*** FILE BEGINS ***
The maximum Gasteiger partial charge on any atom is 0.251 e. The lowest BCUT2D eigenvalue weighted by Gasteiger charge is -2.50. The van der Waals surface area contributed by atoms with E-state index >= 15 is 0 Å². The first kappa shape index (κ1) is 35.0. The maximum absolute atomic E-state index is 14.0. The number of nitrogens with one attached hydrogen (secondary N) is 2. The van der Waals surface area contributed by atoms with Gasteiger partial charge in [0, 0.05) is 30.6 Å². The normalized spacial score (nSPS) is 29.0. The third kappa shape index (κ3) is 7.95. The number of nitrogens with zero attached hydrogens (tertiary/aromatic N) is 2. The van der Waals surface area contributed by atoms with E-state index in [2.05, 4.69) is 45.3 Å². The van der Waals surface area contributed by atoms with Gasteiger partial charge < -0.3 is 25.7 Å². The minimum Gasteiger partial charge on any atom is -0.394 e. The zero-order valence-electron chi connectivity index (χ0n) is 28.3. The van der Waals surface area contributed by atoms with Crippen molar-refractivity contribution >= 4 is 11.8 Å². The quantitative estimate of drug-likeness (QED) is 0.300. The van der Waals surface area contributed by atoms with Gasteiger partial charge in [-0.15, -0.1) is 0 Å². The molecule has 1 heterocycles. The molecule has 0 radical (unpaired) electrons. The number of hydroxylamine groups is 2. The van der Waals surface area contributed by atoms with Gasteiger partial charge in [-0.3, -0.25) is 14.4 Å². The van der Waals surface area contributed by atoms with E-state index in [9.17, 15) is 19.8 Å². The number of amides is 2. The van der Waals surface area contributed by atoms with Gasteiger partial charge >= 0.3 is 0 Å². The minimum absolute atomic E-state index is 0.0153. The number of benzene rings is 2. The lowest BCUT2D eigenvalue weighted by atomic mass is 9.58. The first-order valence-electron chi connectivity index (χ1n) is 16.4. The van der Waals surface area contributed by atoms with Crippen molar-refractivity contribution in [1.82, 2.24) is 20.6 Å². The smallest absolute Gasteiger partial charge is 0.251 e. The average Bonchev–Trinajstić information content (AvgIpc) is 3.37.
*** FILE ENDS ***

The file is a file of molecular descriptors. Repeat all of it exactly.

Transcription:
The maximum Gasteiger partial charge on any atom is 0.251 e. The lowest BCUT2D eigenvalue weighted by Gasteiger charge is -2.50. The van der Waals surface area contributed by atoms with E-state index >= 15 is 0 Å². The first kappa shape index (κ1) is 35.0. The maximum absolute atomic E-state index is 14.0. The number of nitrogens with one attached hydrogen (secondary N) is 2. The van der Waals surface area contributed by atoms with Gasteiger partial charge in [0, 0.05) is 30.6 Å². The normalized spacial score (nSPS) is 29.0. The third kappa shape index (κ3) is 7.95. The number of nitrogens with zero attached hydrogens (tertiary/aromatic N) is 2. The van der Waals surface area contributed by atoms with E-state index in [2.05, 4.69) is 45.3 Å². The van der Waals surface area contributed by atoms with Gasteiger partial charge < -0.3 is 25.7 Å². The minimum Gasteiger partial charge on any atom is -0.394 e. The zero-order valence-electron chi connectivity index (χ0n) is 28.3. The van der Waals surface area contributed by atoms with Crippen molar-refractivity contribution >= 4 is 11.8 Å². The quantitative estimate of drug-likeness (QED) is 0.300. The van der Waals surface area contributed by atoms with Gasteiger partial charge in [-0.15, -0.1) is 0 Å². The molecule has 1 heterocycles. The molecule has 0 radical (unpaired) electrons. The number of hydroxylamine groups is 2. The van der Waals surface area contributed by atoms with Gasteiger partial charge in [-0.3, -0.25) is 14.4 Å². The van der Waals surface area contributed by atoms with E-state index in [9.17, 15) is 19.8 Å². The number of amides is 2. The van der Waals surface area contributed by atoms with Gasteiger partial charge >= 0.3 is 0 Å². The minimum absolute atomic E-state index is 0.0153. The number of benzene rings is 2. The lowest BCUT2D eigenvalue weighted by atomic mass is 9.58. The first-order valence-electron chi connectivity index (χ1n) is 16.4. The van der Waals surface area contributed by atoms with Crippen molar-refractivity contribution in [1.82, 2.24) is 20.6 Å². The smallest absolute Gasteiger partial charge is 0.251 e. The average Bonchev–Trinajstić information content (AvgIpc) is 3.37.